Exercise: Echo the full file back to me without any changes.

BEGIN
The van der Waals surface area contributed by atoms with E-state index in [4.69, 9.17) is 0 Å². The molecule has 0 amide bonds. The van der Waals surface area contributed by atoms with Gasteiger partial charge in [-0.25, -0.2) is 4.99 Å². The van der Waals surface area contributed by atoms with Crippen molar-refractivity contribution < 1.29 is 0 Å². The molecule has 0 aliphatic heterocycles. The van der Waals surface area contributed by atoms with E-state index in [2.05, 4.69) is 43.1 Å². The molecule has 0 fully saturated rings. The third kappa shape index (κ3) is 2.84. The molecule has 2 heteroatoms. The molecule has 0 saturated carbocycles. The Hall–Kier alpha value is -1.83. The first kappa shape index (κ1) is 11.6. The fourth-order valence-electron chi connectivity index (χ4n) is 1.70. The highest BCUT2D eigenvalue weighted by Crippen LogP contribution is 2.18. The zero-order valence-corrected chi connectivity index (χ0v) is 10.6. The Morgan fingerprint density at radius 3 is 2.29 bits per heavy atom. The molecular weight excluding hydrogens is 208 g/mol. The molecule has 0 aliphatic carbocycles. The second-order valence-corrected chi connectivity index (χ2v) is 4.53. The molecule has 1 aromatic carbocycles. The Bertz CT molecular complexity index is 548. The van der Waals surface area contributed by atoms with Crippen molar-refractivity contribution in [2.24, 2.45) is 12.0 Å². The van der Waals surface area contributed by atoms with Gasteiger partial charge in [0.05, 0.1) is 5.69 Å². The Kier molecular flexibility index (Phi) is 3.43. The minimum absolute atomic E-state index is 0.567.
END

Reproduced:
The van der Waals surface area contributed by atoms with E-state index in [4.69, 9.17) is 0 Å². The molecule has 0 amide bonds. The van der Waals surface area contributed by atoms with Gasteiger partial charge in [-0.25, -0.2) is 4.99 Å². The van der Waals surface area contributed by atoms with Crippen molar-refractivity contribution < 1.29 is 0 Å². The molecule has 0 aliphatic heterocycles. The van der Waals surface area contributed by atoms with E-state index in [2.05, 4.69) is 43.1 Å². The molecule has 0 fully saturated rings. The third kappa shape index (κ3) is 2.84. The molecule has 2 heteroatoms. The molecule has 0 saturated carbocycles. The Hall–Kier alpha value is -1.83. The first kappa shape index (κ1) is 11.6. The fourth-order valence-electron chi connectivity index (χ4n) is 1.70. The highest BCUT2D eigenvalue weighted by Crippen LogP contribution is 2.18. The zero-order valence-corrected chi connectivity index (χ0v) is 10.6. The Morgan fingerprint density at radius 3 is 2.29 bits per heavy atom. The molecular weight excluding hydrogens is 208 g/mol. The molecule has 0 aliphatic carbocycles. The second-order valence-corrected chi connectivity index (χ2v) is 4.53. The molecule has 1 aromatic carbocycles. The Bertz CT molecular complexity index is 548. The van der Waals surface area contributed by atoms with Crippen molar-refractivity contribution in [2.24, 2.45) is 12.0 Å². The van der Waals surface area contributed by atoms with Gasteiger partial charge in [0.05, 0.1) is 5.69 Å². The Kier molecular flexibility index (Phi) is 3.43. The minimum absolute atomic E-state index is 0.567.